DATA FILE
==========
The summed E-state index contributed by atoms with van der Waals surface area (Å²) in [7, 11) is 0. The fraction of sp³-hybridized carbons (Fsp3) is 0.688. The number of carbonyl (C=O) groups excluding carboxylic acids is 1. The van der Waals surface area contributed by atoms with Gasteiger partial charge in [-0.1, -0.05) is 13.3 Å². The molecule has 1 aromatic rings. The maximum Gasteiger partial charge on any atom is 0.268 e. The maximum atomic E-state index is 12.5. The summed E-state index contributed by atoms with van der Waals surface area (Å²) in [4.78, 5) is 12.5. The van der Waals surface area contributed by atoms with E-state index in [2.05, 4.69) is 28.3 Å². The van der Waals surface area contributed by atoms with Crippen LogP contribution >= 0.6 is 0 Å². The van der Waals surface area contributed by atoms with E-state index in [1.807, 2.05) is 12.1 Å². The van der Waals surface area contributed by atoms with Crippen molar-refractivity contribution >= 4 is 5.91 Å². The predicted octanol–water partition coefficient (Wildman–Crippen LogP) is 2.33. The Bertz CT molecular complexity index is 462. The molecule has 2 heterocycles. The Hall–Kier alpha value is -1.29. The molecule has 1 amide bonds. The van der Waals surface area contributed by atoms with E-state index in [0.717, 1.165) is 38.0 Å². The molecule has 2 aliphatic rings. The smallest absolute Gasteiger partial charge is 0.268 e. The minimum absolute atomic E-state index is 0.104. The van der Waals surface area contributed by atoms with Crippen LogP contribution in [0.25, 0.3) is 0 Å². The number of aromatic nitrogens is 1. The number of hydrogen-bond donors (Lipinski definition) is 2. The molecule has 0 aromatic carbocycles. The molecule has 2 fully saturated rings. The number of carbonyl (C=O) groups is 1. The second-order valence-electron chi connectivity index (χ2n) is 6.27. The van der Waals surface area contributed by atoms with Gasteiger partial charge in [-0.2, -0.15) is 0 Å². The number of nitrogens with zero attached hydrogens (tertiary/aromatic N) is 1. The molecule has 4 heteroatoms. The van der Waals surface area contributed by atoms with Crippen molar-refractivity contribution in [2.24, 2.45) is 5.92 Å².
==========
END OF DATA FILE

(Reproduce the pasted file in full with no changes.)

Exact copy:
The summed E-state index contributed by atoms with van der Waals surface area (Å²) in [7, 11) is 0. The fraction of sp³-hybridized carbons (Fsp3) is 0.688. The number of carbonyl (C=O) groups excluding carboxylic acids is 1. The van der Waals surface area contributed by atoms with Gasteiger partial charge in [-0.1, -0.05) is 13.3 Å². The molecule has 1 aromatic rings. The maximum Gasteiger partial charge on any atom is 0.268 e. The maximum atomic E-state index is 12.5. The summed E-state index contributed by atoms with van der Waals surface area (Å²) in [4.78, 5) is 12.5. The van der Waals surface area contributed by atoms with E-state index in [2.05, 4.69) is 28.3 Å². The van der Waals surface area contributed by atoms with Crippen LogP contribution >= 0.6 is 0 Å². The van der Waals surface area contributed by atoms with E-state index in [1.807, 2.05) is 12.1 Å². The van der Waals surface area contributed by atoms with Crippen molar-refractivity contribution >= 4 is 5.91 Å². The predicted octanol–water partition coefficient (Wildman–Crippen LogP) is 2.33. The Bertz CT molecular complexity index is 462. The molecule has 2 heterocycles. The Hall–Kier alpha value is -1.29. The molecule has 1 amide bonds. The van der Waals surface area contributed by atoms with E-state index in [0.717, 1.165) is 38.0 Å². The molecule has 2 aliphatic rings. The smallest absolute Gasteiger partial charge is 0.268 e. The minimum absolute atomic E-state index is 0.104. The van der Waals surface area contributed by atoms with Crippen LogP contribution in [0.25, 0.3) is 0 Å². The number of aromatic nitrogens is 1. The number of hydrogen-bond donors (Lipinski definition) is 2. The molecule has 0 aromatic carbocycles. The molecule has 2 fully saturated rings. The number of carbonyl (C=O) groups is 1. The second-order valence-electron chi connectivity index (χ2n) is 6.27. The van der Waals surface area contributed by atoms with Gasteiger partial charge in [-0.2, -0.15) is 0 Å². The number of nitrogens with zero attached hydrogens (tertiary/aromatic N) is 1. The molecule has 4 heteroatoms. The van der Waals surface area contributed by atoms with Crippen molar-refractivity contribution in [2.24, 2.45) is 5.92 Å².